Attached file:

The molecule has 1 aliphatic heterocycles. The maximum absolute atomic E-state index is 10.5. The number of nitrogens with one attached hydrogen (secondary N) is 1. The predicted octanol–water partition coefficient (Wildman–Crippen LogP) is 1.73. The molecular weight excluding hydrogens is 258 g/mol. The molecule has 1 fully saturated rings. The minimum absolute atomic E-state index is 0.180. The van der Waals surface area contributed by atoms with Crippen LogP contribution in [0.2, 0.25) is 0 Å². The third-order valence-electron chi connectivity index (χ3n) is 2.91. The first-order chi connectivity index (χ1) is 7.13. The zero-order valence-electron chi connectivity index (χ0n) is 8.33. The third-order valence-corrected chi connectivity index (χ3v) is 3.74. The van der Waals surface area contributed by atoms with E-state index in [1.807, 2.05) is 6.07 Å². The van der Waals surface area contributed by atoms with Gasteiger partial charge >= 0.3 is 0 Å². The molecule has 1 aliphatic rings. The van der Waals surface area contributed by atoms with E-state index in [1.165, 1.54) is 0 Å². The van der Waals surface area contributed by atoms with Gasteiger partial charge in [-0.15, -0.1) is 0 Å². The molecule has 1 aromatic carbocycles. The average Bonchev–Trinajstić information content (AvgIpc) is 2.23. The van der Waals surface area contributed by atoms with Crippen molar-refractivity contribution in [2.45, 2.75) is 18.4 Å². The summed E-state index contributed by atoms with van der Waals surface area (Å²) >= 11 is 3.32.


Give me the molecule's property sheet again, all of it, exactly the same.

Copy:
The molecule has 1 aliphatic heterocycles. The maximum absolute atomic E-state index is 10.5. The number of nitrogens with one attached hydrogen (secondary N) is 1. The predicted octanol–water partition coefficient (Wildman–Crippen LogP) is 1.73. The molecular weight excluding hydrogens is 258 g/mol. The molecule has 1 fully saturated rings. The minimum absolute atomic E-state index is 0.180. The van der Waals surface area contributed by atoms with Crippen LogP contribution in [0.2, 0.25) is 0 Å². The third-order valence-electron chi connectivity index (χ3n) is 2.91. The first-order chi connectivity index (χ1) is 7.13. The zero-order valence-electron chi connectivity index (χ0n) is 8.33. The third-order valence-corrected chi connectivity index (χ3v) is 3.74. The van der Waals surface area contributed by atoms with E-state index in [1.807, 2.05) is 6.07 Å². The van der Waals surface area contributed by atoms with Gasteiger partial charge >= 0.3 is 0 Å². The molecule has 1 aliphatic rings. The van der Waals surface area contributed by atoms with E-state index in [1.165, 1.54) is 0 Å². The van der Waals surface area contributed by atoms with Gasteiger partial charge in [-0.15, -0.1) is 0 Å². The molecule has 1 aromatic carbocycles. The average Bonchev–Trinajstić information content (AvgIpc) is 2.23. The van der Waals surface area contributed by atoms with Crippen molar-refractivity contribution in [2.45, 2.75) is 18.4 Å². The summed E-state index contributed by atoms with van der Waals surface area (Å²) >= 11 is 3.32.